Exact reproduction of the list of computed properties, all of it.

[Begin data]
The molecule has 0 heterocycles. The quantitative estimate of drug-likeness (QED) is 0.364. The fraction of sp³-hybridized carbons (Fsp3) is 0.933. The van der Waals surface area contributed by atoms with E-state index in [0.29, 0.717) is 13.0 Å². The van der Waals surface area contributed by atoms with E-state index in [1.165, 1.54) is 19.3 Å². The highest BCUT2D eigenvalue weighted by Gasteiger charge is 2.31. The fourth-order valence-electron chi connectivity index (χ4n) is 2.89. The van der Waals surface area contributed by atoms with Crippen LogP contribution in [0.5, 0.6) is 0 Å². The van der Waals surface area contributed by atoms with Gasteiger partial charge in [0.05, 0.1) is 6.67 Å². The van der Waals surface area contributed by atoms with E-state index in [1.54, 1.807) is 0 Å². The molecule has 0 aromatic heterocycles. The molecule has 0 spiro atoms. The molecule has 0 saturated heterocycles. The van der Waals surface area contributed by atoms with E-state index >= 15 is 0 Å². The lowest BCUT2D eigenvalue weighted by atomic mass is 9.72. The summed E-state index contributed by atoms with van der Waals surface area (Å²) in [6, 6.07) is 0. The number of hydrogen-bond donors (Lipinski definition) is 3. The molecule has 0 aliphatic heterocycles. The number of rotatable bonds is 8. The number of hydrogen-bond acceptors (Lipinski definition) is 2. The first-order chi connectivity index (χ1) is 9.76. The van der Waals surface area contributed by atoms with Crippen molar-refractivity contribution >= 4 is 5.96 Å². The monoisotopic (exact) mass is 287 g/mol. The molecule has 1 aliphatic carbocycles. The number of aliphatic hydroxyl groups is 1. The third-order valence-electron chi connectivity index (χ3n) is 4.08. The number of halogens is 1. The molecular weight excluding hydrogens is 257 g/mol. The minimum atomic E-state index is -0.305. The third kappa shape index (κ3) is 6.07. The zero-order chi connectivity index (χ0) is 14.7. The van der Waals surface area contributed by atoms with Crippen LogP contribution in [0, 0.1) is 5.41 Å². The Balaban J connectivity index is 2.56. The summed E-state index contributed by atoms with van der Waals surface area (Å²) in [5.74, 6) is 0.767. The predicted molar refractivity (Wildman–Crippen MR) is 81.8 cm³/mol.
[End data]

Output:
The molecule has 0 heterocycles. The quantitative estimate of drug-likeness (QED) is 0.364. The fraction of sp³-hybridized carbons (Fsp3) is 0.933. The van der Waals surface area contributed by atoms with E-state index in [0.29, 0.717) is 13.0 Å². The van der Waals surface area contributed by atoms with E-state index in [1.165, 1.54) is 19.3 Å². The highest BCUT2D eigenvalue weighted by Gasteiger charge is 2.31. The fourth-order valence-electron chi connectivity index (χ4n) is 2.89. The van der Waals surface area contributed by atoms with Crippen LogP contribution in [0.5, 0.6) is 0 Å². The van der Waals surface area contributed by atoms with Gasteiger partial charge in [0.05, 0.1) is 6.67 Å². The van der Waals surface area contributed by atoms with E-state index in [1.54, 1.807) is 0 Å². The molecule has 0 aromatic heterocycles. The molecule has 0 spiro atoms. The molecule has 0 saturated heterocycles. The van der Waals surface area contributed by atoms with E-state index >= 15 is 0 Å². The lowest BCUT2D eigenvalue weighted by atomic mass is 9.72. The summed E-state index contributed by atoms with van der Waals surface area (Å²) in [6, 6.07) is 0. The number of hydrogen-bond donors (Lipinski definition) is 3. The molecule has 0 aliphatic heterocycles. The number of rotatable bonds is 8. The number of hydrogen-bond acceptors (Lipinski definition) is 2. The first-order chi connectivity index (χ1) is 9.76. The van der Waals surface area contributed by atoms with Crippen molar-refractivity contribution >= 4 is 5.96 Å². The monoisotopic (exact) mass is 287 g/mol. The molecule has 1 aliphatic carbocycles. The number of aliphatic hydroxyl groups is 1. The third-order valence-electron chi connectivity index (χ3n) is 4.08. The number of halogens is 1. The molecular weight excluding hydrogens is 257 g/mol. The minimum atomic E-state index is -0.305. The third kappa shape index (κ3) is 6.07. The zero-order chi connectivity index (χ0) is 14.7. The van der Waals surface area contributed by atoms with Crippen LogP contribution in [0, 0.1) is 5.41 Å². The Balaban J connectivity index is 2.56. The summed E-state index contributed by atoms with van der Waals surface area (Å²) in [5.74, 6) is 0.767. The predicted molar refractivity (Wildman–Crippen MR) is 81.8 cm³/mol.